We started our day at Cafe Central, which opened in 1887. It’s a beautiful spot on a corner with lots to watch. Many famous Hungarian authors and artists spent time here, and they encourage today’s patrons to write and share their creativity as well. Michael was hard at work on a new chapter of “Captain Pancake” in between bites of Dobos Torte, an eight layer sponge cake with chocolate buttercream between each layer and a caramel ‘fan’ on top.
From there, we walked to the Central Market, the largest indoor market in the city. It’s a big tourist destination, but it’s also filled with locals doing their shopping — produce, paprika, meats, cheese. We bought a basket of fat juicy blackberries and and went upstairs for sausage and stuffed cabbage. From there, we walked to a playground for a break and then ventured across Liberty Bridge to swim at the Gellert Baths.
In 1896, Budapest celebrated its millennium, and much of the whole city was constructed for this massive celebration. Liberty Bridge was one of these monuments, in addition to the Millennium Underground Railway, the second oldest underground railway in the world (after London). Other attractions built for the anniversary include the City Park and the Grand Boulevard and the monuments in Heroes’ Square. Historians note 1896 is when the city became a modern metropolis; certainly these construction projects are what formed the current image of Budapest.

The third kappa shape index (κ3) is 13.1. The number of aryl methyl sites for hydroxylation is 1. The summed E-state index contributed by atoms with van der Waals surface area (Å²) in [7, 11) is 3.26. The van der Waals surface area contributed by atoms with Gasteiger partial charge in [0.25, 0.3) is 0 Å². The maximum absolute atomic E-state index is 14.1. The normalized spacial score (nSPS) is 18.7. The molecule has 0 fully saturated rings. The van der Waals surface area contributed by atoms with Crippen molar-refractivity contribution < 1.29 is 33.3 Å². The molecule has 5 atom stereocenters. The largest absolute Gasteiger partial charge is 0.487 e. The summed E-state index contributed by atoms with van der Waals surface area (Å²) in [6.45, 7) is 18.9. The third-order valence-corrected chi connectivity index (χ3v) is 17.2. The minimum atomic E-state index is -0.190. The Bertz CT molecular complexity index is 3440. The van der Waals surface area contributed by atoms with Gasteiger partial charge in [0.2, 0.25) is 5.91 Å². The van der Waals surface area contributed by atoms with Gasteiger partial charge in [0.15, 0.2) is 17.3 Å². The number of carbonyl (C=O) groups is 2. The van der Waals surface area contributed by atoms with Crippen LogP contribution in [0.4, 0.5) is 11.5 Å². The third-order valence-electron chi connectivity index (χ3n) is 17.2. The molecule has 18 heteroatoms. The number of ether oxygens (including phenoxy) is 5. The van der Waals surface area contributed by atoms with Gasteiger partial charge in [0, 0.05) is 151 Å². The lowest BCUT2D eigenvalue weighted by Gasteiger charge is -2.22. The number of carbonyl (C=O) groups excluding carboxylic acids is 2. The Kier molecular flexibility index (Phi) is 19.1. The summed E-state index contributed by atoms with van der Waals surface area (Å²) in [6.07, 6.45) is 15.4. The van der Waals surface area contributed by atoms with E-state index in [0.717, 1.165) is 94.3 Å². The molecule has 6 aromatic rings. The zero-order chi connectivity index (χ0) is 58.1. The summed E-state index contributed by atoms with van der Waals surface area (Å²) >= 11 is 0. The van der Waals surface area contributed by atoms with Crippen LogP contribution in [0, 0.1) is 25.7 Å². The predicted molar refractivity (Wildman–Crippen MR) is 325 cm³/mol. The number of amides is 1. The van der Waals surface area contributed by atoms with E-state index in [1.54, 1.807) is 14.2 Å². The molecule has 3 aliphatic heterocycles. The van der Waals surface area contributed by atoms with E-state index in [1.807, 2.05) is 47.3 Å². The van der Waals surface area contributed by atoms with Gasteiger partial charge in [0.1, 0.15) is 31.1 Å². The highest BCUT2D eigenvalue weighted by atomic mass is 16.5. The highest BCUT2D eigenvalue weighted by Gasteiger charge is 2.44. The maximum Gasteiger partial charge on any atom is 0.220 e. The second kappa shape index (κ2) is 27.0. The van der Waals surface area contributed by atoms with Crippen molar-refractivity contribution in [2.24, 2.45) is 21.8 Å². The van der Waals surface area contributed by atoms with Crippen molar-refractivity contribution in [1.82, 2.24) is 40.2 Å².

Budapest is full of thermal springs — some date back to Roman times and some were built by Turks. We visited Gellert Bath, just over Liberty Bridge, which has indoor and outdoor pools, an outdoor geothermal bath, two indoor geothermal baths and beautiful grounds and flowers surrounding it all. Gellert probably has the most tourists — we heard German, French, Italian, English, and American. (We’ve determined that ‘American’ really is a language all its own).
From Gellert, which is at the bottom of the Buda hill side, we took a taxi up to Fisherman’s Bastion and Matthias Church. Fisherman’s Bastion was built as a viewing terrace also for the 1896 millennium. It has monuments and statues of kings and saints, but most significant is what you can see while you’re up there — the beautiful Danube, the Parliament building, all of the bridges. These walls are new, but from medieval times through the 18th century, there were thick castle walls here — which were often destroyed and rebuilt after sieges by Turks, Austrians, Nazis and Russians. Matthias Church is officially named the Church of Our Lady — it’s catholic, and was named after King Matthias. Several coronations and royal weddings were held here. Buda Hill is also home to the national art museum, the castle itself, an old Carmelite monastery and the national archives. It is a lovely spot with pretty buildings and great views.
We ended our day back on the Pest side with dinner at a traditional Hungarian restaurant — chicken paprikash, Wiener schnitzel (ok, that might be more Austrian …) lemon chicken. After a nine-mile day, we crashed fast.